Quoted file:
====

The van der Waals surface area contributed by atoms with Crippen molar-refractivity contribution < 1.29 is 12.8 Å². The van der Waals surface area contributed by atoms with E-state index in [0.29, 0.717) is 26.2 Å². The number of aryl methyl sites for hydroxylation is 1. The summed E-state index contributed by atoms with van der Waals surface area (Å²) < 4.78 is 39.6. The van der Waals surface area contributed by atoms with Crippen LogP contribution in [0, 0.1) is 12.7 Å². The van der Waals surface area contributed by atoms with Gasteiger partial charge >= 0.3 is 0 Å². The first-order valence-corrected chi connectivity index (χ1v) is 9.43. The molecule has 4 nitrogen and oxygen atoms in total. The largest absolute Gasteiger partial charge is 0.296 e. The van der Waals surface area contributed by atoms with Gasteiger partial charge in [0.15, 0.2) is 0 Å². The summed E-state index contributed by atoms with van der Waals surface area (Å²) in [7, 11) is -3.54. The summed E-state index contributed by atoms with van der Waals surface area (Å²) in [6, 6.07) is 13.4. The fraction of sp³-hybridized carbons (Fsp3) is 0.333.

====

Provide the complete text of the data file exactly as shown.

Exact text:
The van der Waals surface area contributed by atoms with Crippen molar-refractivity contribution < 1.29 is 12.8 Å². The van der Waals surface area contributed by atoms with E-state index in [0.29, 0.717) is 26.2 Å². The number of aryl methyl sites for hydroxylation is 1. The summed E-state index contributed by atoms with van der Waals surface area (Å²) < 4.78 is 39.6. The van der Waals surface area contributed by atoms with Crippen LogP contribution in [0, 0.1) is 12.7 Å². The van der Waals surface area contributed by atoms with Gasteiger partial charge >= 0.3 is 0 Å². The first-order valence-corrected chi connectivity index (χ1v) is 9.43. The molecule has 4 nitrogen and oxygen atoms in total. The largest absolute Gasteiger partial charge is 0.296 e. The van der Waals surface area contributed by atoms with Gasteiger partial charge in [0.15, 0.2) is 0 Å². The summed E-state index contributed by atoms with van der Waals surface area (Å²) in [7, 11) is -3.54. The summed E-state index contributed by atoms with van der Waals surface area (Å²) in [6, 6.07) is 13.4. The fraction of sp³-hybridized carbons (Fsp3) is 0.333.